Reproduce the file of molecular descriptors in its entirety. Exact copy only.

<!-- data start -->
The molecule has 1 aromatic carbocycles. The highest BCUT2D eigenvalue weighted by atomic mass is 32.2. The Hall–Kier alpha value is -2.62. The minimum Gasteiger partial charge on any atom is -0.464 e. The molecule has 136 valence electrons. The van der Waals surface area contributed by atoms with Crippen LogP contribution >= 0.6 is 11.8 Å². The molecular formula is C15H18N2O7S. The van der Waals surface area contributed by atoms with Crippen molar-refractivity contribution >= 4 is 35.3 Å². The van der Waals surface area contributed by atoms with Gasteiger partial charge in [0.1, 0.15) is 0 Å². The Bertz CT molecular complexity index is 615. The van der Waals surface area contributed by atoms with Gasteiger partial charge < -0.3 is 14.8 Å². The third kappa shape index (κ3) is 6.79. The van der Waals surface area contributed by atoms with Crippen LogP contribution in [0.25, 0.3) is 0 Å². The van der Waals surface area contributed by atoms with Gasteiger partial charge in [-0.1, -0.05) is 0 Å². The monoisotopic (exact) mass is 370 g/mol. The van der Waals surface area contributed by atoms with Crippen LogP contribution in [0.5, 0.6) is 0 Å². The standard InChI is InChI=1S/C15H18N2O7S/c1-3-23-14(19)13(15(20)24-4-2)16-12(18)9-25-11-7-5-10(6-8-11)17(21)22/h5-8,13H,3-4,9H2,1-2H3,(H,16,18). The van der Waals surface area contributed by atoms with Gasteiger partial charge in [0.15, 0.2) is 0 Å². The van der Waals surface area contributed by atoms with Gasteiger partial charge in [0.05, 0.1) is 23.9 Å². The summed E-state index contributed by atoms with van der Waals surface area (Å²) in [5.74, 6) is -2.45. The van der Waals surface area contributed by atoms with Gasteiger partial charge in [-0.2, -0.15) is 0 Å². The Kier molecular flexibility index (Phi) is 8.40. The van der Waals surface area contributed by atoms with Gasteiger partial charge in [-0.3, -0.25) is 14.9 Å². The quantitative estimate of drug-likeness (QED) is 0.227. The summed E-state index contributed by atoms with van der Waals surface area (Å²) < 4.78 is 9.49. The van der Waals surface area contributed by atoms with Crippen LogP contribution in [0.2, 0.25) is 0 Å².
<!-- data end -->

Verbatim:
The molecule has 1 aromatic carbocycles. The highest BCUT2D eigenvalue weighted by atomic mass is 32.2. The Hall–Kier alpha value is -2.62. The minimum Gasteiger partial charge on any atom is -0.464 e. The molecule has 136 valence electrons. The van der Waals surface area contributed by atoms with Crippen LogP contribution >= 0.6 is 11.8 Å². The molecular formula is C15H18N2O7S. The van der Waals surface area contributed by atoms with Crippen molar-refractivity contribution >= 4 is 35.3 Å². The van der Waals surface area contributed by atoms with Gasteiger partial charge in [0.1, 0.15) is 0 Å². The Bertz CT molecular complexity index is 615. The van der Waals surface area contributed by atoms with Gasteiger partial charge < -0.3 is 14.8 Å². The third kappa shape index (κ3) is 6.79. The van der Waals surface area contributed by atoms with Crippen LogP contribution in [0.25, 0.3) is 0 Å². The van der Waals surface area contributed by atoms with Gasteiger partial charge in [-0.1, -0.05) is 0 Å². The monoisotopic (exact) mass is 370 g/mol. The van der Waals surface area contributed by atoms with Crippen LogP contribution in [0.5, 0.6) is 0 Å². The standard InChI is InChI=1S/C15H18N2O7S/c1-3-23-14(19)13(15(20)24-4-2)16-12(18)9-25-11-7-5-10(6-8-11)17(21)22/h5-8,13H,3-4,9H2,1-2H3,(H,16,18). The van der Waals surface area contributed by atoms with Gasteiger partial charge in [0.15, 0.2) is 0 Å². The van der Waals surface area contributed by atoms with Gasteiger partial charge in [0.05, 0.1) is 23.9 Å². The summed E-state index contributed by atoms with van der Waals surface area (Å²) in [5.74, 6) is -2.45. The van der Waals surface area contributed by atoms with Gasteiger partial charge in [-0.2, -0.15) is 0 Å². The Kier molecular flexibility index (Phi) is 8.40. The van der Waals surface area contributed by atoms with Gasteiger partial charge in [-0.3, -0.25) is 14.9 Å². The quantitative estimate of drug-likeness (QED) is 0.227. The summed E-state index contributed by atoms with van der Waals surface area (Å²) < 4.78 is 9.49. The van der Waals surface area contributed by atoms with Crippen LogP contribution in [0.2, 0.25) is 0 Å².